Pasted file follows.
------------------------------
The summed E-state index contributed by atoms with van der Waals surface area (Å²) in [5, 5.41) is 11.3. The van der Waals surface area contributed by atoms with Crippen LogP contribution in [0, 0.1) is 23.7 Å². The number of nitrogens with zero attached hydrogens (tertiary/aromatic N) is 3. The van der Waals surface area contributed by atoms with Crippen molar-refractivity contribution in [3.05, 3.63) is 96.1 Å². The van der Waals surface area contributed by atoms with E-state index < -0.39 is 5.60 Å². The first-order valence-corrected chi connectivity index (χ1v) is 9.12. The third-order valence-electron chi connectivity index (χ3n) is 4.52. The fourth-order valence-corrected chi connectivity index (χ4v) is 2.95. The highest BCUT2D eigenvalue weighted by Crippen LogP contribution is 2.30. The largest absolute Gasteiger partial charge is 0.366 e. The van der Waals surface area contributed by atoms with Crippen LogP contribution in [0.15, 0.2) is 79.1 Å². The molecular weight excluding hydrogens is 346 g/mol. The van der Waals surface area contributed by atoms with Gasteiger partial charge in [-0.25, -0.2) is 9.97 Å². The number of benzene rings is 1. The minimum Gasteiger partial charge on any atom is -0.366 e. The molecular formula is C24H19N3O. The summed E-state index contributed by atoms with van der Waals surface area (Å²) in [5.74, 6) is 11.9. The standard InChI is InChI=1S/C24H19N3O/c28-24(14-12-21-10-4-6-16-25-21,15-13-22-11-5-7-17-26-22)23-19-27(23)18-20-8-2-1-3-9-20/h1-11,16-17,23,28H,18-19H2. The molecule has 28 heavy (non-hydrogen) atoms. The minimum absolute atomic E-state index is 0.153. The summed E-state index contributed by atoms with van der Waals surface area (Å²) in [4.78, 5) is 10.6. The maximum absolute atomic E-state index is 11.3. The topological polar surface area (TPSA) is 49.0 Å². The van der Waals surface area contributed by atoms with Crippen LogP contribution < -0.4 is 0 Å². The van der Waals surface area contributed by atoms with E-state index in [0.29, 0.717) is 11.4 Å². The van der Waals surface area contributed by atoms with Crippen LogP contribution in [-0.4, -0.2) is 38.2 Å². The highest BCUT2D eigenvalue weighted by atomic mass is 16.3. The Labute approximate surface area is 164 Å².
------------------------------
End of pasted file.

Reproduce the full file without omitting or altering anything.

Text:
The summed E-state index contributed by atoms with van der Waals surface area (Å²) in [5, 5.41) is 11.3. The van der Waals surface area contributed by atoms with Crippen LogP contribution in [0, 0.1) is 23.7 Å². The number of nitrogens with zero attached hydrogens (tertiary/aromatic N) is 3. The van der Waals surface area contributed by atoms with Crippen molar-refractivity contribution in [3.05, 3.63) is 96.1 Å². The van der Waals surface area contributed by atoms with E-state index < -0.39 is 5.60 Å². The first-order valence-corrected chi connectivity index (χ1v) is 9.12. The third-order valence-electron chi connectivity index (χ3n) is 4.52. The fourth-order valence-corrected chi connectivity index (χ4v) is 2.95. The highest BCUT2D eigenvalue weighted by Crippen LogP contribution is 2.30. The largest absolute Gasteiger partial charge is 0.366 e. The van der Waals surface area contributed by atoms with Crippen LogP contribution in [0.15, 0.2) is 79.1 Å². The molecular weight excluding hydrogens is 346 g/mol. The van der Waals surface area contributed by atoms with Gasteiger partial charge in [-0.25, -0.2) is 9.97 Å². The number of benzene rings is 1. The minimum Gasteiger partial charge on any atom is -0.366 e. The molecular formula is C24H19N3O. The summed E-state index contributed by atoms with van der Waals surface area (Å²) in [5.74, 6) is 11.9. The standard InChI is InChI=1S/C24H19N3O/c28-24(14-12-21-10-4-6-16-25-21,15-13-22-11-5-7-17-26-22)23-19-27(23)18-20-8-2-1-3-9-20/h1-11,16-17,23,28H,18-19H2. The molecule has 28 heavy (non-hydrogen) atoms. The minimum absolute atomic E-state index is 0.153. The summed E-state index contributed by atoms with van der Waals surface area (Å²) in [4.78, 5) is 10.6. The maximum absolute atomic E-state index is 11.3. The topological polar surface area (TPSA) is 49.0 Å². The van der Waals surface area contributed by atoms with Crippen LogP contribution < -0.4 is 0 Å². The van der Waals surface area contributed by atoms with E-state index in [0.29, 0.717) is 11.4 Å². The van der Waals surface area contributed by atoms with Crippen LogP contribution in [-0.4, -0.2) is 38.2 Å². The highest BCUT2D eigenvalue weighted by atomic mass is 16.3. The Labute approximate surface area is 164 Å².